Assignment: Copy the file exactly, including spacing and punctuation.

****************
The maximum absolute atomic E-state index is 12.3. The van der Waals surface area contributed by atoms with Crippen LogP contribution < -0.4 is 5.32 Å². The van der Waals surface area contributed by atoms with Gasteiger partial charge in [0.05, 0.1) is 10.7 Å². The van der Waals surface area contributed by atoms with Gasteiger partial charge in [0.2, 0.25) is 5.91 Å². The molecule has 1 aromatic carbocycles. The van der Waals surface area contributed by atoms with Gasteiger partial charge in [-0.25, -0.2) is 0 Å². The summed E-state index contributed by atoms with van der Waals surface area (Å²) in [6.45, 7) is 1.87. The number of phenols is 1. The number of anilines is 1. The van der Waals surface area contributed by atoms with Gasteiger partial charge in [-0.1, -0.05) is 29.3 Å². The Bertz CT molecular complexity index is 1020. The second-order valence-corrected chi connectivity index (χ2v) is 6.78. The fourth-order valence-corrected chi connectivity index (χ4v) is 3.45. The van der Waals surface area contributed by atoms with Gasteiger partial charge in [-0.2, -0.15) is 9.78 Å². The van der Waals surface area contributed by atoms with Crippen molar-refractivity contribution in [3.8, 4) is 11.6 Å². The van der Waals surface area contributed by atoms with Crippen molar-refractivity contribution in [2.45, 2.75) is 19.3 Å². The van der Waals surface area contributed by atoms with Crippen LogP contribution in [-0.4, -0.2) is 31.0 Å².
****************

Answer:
The maximum absolute atomic E-state index is 12.3. The van der Waals surface area contributed by atoms with Crippen LogP contribution < -0.4 is 5.32 Å². The van der Waals surface area contributed by atoms with Gasteiger partial charge in [0.05, 0.1) is 10.7 Å². The van der Waals surface area contributed by atoms with Gasteiger partial charge in [0.2, 0.25) is 5.91 Å². The molecule has 1 aromatic carbocycles. The van der Waals surface area contributed by atoms with Gasteiger partial charge in [-0.25, -0.2) is 0 Å². The summed E-state index contributed by atoms with van der Waals surface area (Å²) in [6.45, 7) is 1.87. The number of phenols is 1. The number of anilines is 1. The van der Waals surface area contributed by atoms with Gasteiger partial charge in [-0.1, -0.05) is 29.3 Å². The Bertz CT molecular complexity index is 1020. The second-order valence-corrected chi connectivity index (χ2v) is 6.78. The fourth-order valence-corrected chi connectivity index (χ4v) is 3.45. The van der Waals surface area contributed by atoms with Gasteiger partial charge in [-0.2, -0.15) is 9.78 Å². The van der Waals surface area contributed by atoms with Crippen molar-refractivity contribution in [3.8, 4) is 11.6 Å². The van der Waals surface area contributed by atoms with Crippen molar-refractivity contribution in [2.45, 2.75) is 19.3 Å². The van der Waals surface area contributed by atoms with Crippen LogP contribution in [-0.4, -0.2) is 31.0 Å².